fMRI shows racial discrimination's negative effects on the brain

By Kate Madden Yee, AuntMinnie.com staff writer

January 24, 2022 -- Functional MRI (fMRI) demonstrated that experiences of racial discrimination can put the parts of the brain that deal with threats into overdrive in a study published January 24 in JAMA Network Open. The research demonstrates the biological effects of racism, according to the authors.

The findings underscore the connection between experiencing racism and ongoing, heightened states of vigilance and stress, noted a group led by E. Kate Webb, PhD, of the University of Wisconsin in Milwaukee.

"[Our study shows] an association between racial discrimination and the amygdala and anterior insula, two salience network regions underlying threat-related vigilance," the investigators wrote.

Racial discrimination can manifest as prejudice, unfair treatment, and violence, the group noted. And experiences of racial discrimination are "still pervasive and frequent," particularly for Black Americans, according to the authors.

"Conceptualizing experiences of racial discrimination as a both a form of psychological trauma and as a shared risk factor for psychopathology represents an important shift in the White-centric understanding of the consequences of racism," Webb's group wrote.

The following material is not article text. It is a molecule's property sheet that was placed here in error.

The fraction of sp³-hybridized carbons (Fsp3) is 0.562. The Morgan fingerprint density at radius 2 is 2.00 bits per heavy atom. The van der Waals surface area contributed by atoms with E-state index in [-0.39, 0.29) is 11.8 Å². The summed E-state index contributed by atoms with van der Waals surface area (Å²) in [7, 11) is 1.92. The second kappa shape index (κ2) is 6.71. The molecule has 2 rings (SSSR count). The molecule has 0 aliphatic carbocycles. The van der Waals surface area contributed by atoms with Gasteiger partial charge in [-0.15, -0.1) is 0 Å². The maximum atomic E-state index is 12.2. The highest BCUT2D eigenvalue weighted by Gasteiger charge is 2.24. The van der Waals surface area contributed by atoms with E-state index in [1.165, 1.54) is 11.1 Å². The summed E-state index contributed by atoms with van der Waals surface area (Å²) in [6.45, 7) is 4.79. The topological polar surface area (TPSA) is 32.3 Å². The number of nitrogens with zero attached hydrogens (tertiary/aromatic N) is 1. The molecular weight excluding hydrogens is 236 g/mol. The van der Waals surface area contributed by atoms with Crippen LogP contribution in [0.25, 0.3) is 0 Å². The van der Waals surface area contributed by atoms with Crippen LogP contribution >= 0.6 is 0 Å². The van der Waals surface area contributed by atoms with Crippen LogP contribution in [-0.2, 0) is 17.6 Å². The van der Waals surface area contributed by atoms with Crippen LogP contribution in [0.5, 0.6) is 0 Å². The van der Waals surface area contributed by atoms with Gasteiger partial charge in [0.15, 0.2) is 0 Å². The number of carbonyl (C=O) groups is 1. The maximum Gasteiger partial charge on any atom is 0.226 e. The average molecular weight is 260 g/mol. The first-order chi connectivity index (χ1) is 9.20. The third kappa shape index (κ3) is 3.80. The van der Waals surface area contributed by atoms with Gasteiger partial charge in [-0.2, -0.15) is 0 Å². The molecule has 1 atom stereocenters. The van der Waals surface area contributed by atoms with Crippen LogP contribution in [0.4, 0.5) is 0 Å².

The connection between experiencing racial discrimination and poor health has mainly been established through self-reported, rather than neurobiological, data. Webb's group investigated whether there's a link between experiences of racial discrimination and changes in the connectivity in areas of the brain that identify and cope with threat.

The team conducted a study that included 102 Black adults who sustained a traumatic injury between March 2016 and July 2020. Each patient underwent a resting-state fMRI scan, and each was assessed for lifetime exposure to racism and trauma and any symptoms of post-traumatic stress disorder (PTSD).

The researchers then analyzed the association between racial discrimination experienced by study participants and the level of salience network node connectivity (specifically, the amygdala and the thalamus, as well as the insula and the precuneus -- areas of the brain that activate in response to threats and produce "persistent alertness and feeling on guard," the group wrote).

Webb's group found that increased connectivity between the amygdala and the thalamus and between the insula and the precuneus were associated with greater exposure to discrimination, writing that connectivity in these areas represents "neural correlates of vigilance, suggesting a viable mechanism by which racism negatively affects mental health." The results were statistically significant (amygdala and thalamus, p = 0.03; insula and precuneus, p = 0.02).

"Increased amygdala-thalamus connectivity at rest may be reflective of an adaptative

coping strategy to mentally prepare for threats associated with racial discrimination, which are

horrifically persistent for Black U.S. residents living in a White-centric society," the team observed.

The study results are a call to action, according to the investigators.

"While neuroscience research can be used to underscore the biological consequences of racism and help test factors that may buffer against these effects, the overarching goals should be to provide culturally informed treatment to Black Americans with PTSD symptoms and combat racism -- interpersonal and structural -- in U.S. society," they concluded.


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